Sunday, June 21, 2009

History Of Santa Clarita Valley, CA #1

Ben and I moved to the City of Santa Clarita, CA about 15 years ago. We live in the town of Canyon Country which is one of the 6 towns within the city. The 6 towns are Canyon Country, Saugus, Newhall, Valencia, Stevenson Ranch, and Castaic.
Santa Clarita is located about 29 miles north of downtown Los Angeles and about 44 miles east of Ventura, CA.
About 200,000 people call the City of Santa Clarita home. The town of Canyon Country has about 35,000 people.
Santa Clarita is a city with a lot of history. I decided I would start to share the history of this area on my blog.
One of the most important historic happenings in Santa Clarita is the fact that this was actually the location of the first gold find in the state of California. History books claim that the first gold find was up in Coloma, CA at Sutter's Mill by James Marshall in January of 1848. This information is just not true.
The truth is, Marshall and Sutter gained notoriety because their strike was widely reported in east coast newspapers later that year.
The first California gold was discovered right here. In the Santa Clarita Valley. In Placerita Canyon, to be exact. Six years before Sutter's Mill. As most of you know, Placerita Canyon is my favorite place to hike.
In the 1840s, the area bounded by Piru Creek on the west and Elsmere Canyon on the east was run by the Del Valle family. They acquired it in 1839, when California Governor Juan B. Alvarado granted the rancho to Mexican Lt. Antonio del Valle. Stocked with cattle, sheep and horses, the rancho was headquartered at the Asistencia de San Francisco Javier at present-day Castaic Junction. Jose Francisco de Gracia Lopez, an uncle of Don Antonio's second wife, leased some land from the Del Valles and ran his own cattle.
Here's what happened on March 9, 1842, the day of Lopez' 40th birthday:

"At about noontime, (Lopez) was deep in CaƱon de los Encinos (Live Oak Canyon), picking a spot under an ancient oak tree for lunch and a siesta. "After his nap, Lopez dug up some wild onions with his knife and was surprised to discover gold clinging to their roots." Lopez and his associates scavenged the riverbanks and came up with more. They took their find to Los Angeles and sent word to Mexico City. Assayed by the Philadelphia Mint, the gold tested out at .926 fine. Hundreds of prospectors from Los Angeles and Sonora, Mexico flocked to Live Oak Canyon, which was renamed Placerita Canyon. "Placer," of Spanish origin, means surface deposits of sand or gravel containing gold. From 1842 to 1847, the miners culled some 1,300 pounds of gold from Placerita. The Treaty of Guadalupe Hidalgo of 1848 turned California over to the United States, and many of the Sonoran miners went home. History is unkind to Sr. Lopez, not only because it generally overlooks him, but because it often makes him out to have been a simple rancher who found gold by dumb luck. He wasn't and didn't. Both Reynolds and Ruth Newhall note that Lopez studied mineralogy at a university in Mexico before coming to the Del Valles' rancho. Evidence suggests that while here, Lopez systematically searched for gold. Reynolds writes: "While there had been rumors of other gold strikes prior to 1842, Lopez made the first authenticated find, started the first gold rush in California and made the first attempt at a mining claim. (Don Antonio's son Ignacio) del Valle was the first person to make mining laws in the state."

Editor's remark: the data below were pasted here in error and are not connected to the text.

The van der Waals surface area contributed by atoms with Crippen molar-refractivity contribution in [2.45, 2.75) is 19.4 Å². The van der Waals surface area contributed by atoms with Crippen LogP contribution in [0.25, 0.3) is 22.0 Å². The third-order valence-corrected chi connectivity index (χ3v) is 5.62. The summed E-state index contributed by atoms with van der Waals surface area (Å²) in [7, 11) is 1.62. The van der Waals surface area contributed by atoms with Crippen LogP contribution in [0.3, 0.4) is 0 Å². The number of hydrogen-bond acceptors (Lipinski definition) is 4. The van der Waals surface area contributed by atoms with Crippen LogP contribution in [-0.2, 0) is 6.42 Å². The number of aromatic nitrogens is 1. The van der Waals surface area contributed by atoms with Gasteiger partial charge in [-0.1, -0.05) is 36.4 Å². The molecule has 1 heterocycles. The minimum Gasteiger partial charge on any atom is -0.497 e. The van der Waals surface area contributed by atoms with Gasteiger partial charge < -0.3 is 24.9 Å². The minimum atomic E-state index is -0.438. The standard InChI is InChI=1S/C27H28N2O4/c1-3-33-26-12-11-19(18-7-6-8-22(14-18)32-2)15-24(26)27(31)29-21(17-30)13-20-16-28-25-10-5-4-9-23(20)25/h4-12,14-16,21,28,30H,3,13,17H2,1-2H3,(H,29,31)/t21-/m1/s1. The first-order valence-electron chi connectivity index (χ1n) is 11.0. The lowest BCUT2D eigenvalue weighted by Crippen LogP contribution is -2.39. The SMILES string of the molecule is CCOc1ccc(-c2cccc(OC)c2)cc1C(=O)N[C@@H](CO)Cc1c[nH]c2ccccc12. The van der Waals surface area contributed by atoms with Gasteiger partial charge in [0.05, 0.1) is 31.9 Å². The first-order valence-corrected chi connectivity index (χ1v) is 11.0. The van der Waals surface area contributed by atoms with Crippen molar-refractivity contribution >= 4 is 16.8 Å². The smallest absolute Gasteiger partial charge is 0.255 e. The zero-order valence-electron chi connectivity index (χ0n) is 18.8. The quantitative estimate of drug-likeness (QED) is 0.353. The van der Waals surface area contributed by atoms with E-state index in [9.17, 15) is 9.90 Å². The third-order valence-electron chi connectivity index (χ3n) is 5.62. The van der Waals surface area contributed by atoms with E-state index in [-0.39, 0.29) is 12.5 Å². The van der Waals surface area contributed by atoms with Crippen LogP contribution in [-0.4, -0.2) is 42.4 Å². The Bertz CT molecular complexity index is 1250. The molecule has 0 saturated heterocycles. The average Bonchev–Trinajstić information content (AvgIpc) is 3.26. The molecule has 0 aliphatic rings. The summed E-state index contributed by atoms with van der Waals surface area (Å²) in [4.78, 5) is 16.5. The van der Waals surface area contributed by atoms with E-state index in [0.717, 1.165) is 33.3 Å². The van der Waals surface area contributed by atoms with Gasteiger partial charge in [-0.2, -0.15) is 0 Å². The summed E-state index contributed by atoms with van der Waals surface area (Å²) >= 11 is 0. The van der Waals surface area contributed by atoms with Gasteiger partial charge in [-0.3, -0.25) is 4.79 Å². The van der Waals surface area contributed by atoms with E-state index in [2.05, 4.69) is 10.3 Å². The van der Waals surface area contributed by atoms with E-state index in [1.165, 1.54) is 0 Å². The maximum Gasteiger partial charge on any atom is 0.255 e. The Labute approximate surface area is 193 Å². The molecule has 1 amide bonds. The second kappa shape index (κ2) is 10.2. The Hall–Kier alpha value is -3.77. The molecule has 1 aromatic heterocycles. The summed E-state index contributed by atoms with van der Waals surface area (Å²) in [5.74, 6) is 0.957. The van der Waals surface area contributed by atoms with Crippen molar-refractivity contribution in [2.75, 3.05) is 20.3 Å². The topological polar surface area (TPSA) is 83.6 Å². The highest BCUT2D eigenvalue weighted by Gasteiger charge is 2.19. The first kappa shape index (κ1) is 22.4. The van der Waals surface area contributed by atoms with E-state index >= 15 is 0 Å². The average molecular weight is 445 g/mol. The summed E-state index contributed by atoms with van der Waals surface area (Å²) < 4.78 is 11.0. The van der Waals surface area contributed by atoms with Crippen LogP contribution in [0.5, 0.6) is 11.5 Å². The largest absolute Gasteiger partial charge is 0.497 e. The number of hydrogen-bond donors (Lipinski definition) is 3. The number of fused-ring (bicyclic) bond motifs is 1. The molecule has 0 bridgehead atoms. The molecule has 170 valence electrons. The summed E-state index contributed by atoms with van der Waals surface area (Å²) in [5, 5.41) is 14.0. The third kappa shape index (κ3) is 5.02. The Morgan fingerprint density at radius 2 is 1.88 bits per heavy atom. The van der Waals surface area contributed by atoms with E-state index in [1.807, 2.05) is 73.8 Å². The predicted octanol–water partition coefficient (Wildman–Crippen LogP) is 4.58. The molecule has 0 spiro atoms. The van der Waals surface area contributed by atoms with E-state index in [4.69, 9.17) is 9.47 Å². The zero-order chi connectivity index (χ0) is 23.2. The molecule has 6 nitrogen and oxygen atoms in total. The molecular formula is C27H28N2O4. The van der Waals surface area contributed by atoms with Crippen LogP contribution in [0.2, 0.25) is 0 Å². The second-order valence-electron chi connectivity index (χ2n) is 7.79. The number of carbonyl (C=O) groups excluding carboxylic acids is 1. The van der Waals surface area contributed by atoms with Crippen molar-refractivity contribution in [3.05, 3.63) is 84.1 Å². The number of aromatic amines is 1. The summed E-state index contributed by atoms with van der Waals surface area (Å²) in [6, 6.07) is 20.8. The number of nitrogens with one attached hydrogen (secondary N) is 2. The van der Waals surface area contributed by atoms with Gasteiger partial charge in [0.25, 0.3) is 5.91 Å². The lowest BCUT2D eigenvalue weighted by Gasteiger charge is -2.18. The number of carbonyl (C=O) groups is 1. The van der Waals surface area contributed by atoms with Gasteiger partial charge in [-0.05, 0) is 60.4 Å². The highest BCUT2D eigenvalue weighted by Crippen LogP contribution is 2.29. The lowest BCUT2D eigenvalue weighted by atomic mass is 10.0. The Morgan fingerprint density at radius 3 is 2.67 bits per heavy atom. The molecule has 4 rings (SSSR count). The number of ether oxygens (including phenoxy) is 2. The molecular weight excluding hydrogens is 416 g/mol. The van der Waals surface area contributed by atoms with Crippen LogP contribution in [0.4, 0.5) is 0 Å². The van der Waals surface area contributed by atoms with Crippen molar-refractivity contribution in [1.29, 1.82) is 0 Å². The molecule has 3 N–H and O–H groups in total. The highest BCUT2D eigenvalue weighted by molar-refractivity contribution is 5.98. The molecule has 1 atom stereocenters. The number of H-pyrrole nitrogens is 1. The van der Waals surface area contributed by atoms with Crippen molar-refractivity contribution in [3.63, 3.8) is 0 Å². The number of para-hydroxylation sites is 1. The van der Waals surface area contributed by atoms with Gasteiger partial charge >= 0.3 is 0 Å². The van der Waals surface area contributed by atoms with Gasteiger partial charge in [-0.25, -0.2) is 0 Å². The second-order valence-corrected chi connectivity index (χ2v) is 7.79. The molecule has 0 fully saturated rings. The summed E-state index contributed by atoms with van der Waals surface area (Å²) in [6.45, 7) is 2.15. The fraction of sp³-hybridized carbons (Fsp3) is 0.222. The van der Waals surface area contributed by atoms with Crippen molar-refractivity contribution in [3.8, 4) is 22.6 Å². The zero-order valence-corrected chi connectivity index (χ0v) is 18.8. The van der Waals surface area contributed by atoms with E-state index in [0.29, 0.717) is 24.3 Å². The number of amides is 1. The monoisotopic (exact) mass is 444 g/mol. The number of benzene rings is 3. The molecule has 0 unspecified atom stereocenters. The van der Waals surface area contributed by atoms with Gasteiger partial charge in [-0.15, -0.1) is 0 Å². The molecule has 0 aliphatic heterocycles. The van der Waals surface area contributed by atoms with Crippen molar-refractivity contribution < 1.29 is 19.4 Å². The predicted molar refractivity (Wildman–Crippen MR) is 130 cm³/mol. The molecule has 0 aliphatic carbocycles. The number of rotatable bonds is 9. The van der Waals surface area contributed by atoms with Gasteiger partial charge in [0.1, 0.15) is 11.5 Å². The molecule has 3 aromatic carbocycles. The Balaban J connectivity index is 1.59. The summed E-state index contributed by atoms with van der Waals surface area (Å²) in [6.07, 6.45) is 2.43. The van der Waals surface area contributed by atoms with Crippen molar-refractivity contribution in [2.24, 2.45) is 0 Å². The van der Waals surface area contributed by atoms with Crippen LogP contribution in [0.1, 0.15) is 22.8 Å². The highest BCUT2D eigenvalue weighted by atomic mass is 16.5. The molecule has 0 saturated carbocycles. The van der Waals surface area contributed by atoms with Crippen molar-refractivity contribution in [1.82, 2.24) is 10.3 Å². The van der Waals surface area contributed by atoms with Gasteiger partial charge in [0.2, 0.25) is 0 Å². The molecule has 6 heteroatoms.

Today, the oak tree beneath which Lopez took his famous nap — the Oak of the Golden Dream — is a California Historic Landmark, near the Placerita Canyon Nature Center. Take Placerita Canyon Road 1 1/2 miles east of State Route 14 to the park entrance.
Here is a photo of my brother Keith standing in front of that oak tree.


  1. How very interesting and I love the tree photo. Thanks for sharing the history of the area where you live. Fascinating!

  2. Hi Kay glad you stopped by. I like history good post.


I appreciate your comments. Thanks for stopping by.